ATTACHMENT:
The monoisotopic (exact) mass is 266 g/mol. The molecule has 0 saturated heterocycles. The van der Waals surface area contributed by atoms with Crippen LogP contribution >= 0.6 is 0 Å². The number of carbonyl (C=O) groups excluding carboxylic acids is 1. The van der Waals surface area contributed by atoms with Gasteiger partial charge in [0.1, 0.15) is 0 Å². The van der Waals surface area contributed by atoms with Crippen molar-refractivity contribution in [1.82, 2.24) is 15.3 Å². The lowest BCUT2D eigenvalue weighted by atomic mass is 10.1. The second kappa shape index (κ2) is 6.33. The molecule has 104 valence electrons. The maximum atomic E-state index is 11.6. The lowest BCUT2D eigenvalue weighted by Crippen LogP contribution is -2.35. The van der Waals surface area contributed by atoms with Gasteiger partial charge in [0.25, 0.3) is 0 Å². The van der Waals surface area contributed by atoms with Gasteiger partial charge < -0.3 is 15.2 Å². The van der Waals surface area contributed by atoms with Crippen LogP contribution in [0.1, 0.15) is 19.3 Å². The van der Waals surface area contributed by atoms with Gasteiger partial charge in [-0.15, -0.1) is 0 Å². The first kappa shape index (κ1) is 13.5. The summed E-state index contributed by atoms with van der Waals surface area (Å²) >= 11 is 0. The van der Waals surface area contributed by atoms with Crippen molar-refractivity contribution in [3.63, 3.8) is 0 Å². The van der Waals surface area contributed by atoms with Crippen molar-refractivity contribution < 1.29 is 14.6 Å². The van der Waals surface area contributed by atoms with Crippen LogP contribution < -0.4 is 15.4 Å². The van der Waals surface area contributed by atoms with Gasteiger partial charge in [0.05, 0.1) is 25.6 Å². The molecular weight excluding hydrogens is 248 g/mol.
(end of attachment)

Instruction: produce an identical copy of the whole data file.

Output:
The monoisotopic (exact) mass is 266 g/mol. The molecule has 0 saturated heterocycles. The van der Waals surface area contributed by atoms with Crippen LogP contribution >= 0.6 is 0 Å². The number of carbonyl (C=O) groups excluding carboxylic acids is 1. The van der Waals surface area contributed by atoms with Gasteiger partial charge in [0.1, 0.15) is 0 Å². The van der Waals surface area contributed by atoms with Crippen molar-refractivity contribution in [1.82, 2.24) is 15.3 Å². The lowest BCUT2D eigenvalue weighted by atomic mass is 10.1. The second kappa shape index (κ2) is 6.33. The molecule has 104 valence electrons. The maximum atomic E-state index is 11.6. The lowest BCUT2D eigenvalue weighted by Crippen LogP contribution is -2.35. The van der Waals surface area contributed by atoms with Gasteiger partial charge in [0.25, 0.3) is 0 Å². The van der Waals surface area contributed by atoms with Gasteiger partial charge < -0.3 is 15.2 Å². The van der Waals surface area contributed by atoms with Crippen LogP contribution in [0.1, 0.15) is 19.3 Å². The van der Waals surface area contributed by atoms with Gasteiger partial charge in [-0.15, -0.1) is 0 Å². The first kappa shape index (κ1) is 13.5. The summed E-state index contributed by atoms with van der Waals surface area (Å²) >= 11 is 0. The van der Waals surface area contributed by atoms with Crippen molar-refractivity contribution in [3.63, 3.8) is 0 Å². The van der Waals surface area contributed by atoms with Crippen molar-refractivity contribution < 1.29 is 14.6 Å². The van der Waals surface area contributed by atoms with Crippen LogP contribution < -0.4 is 15.4 Å². The van der Waals surface area contributed by atoms with Gasteiger partial charge in [0.05, 0.1) is 25.6 Å². The molecular weight excluding hydrogens is 248 g/mol.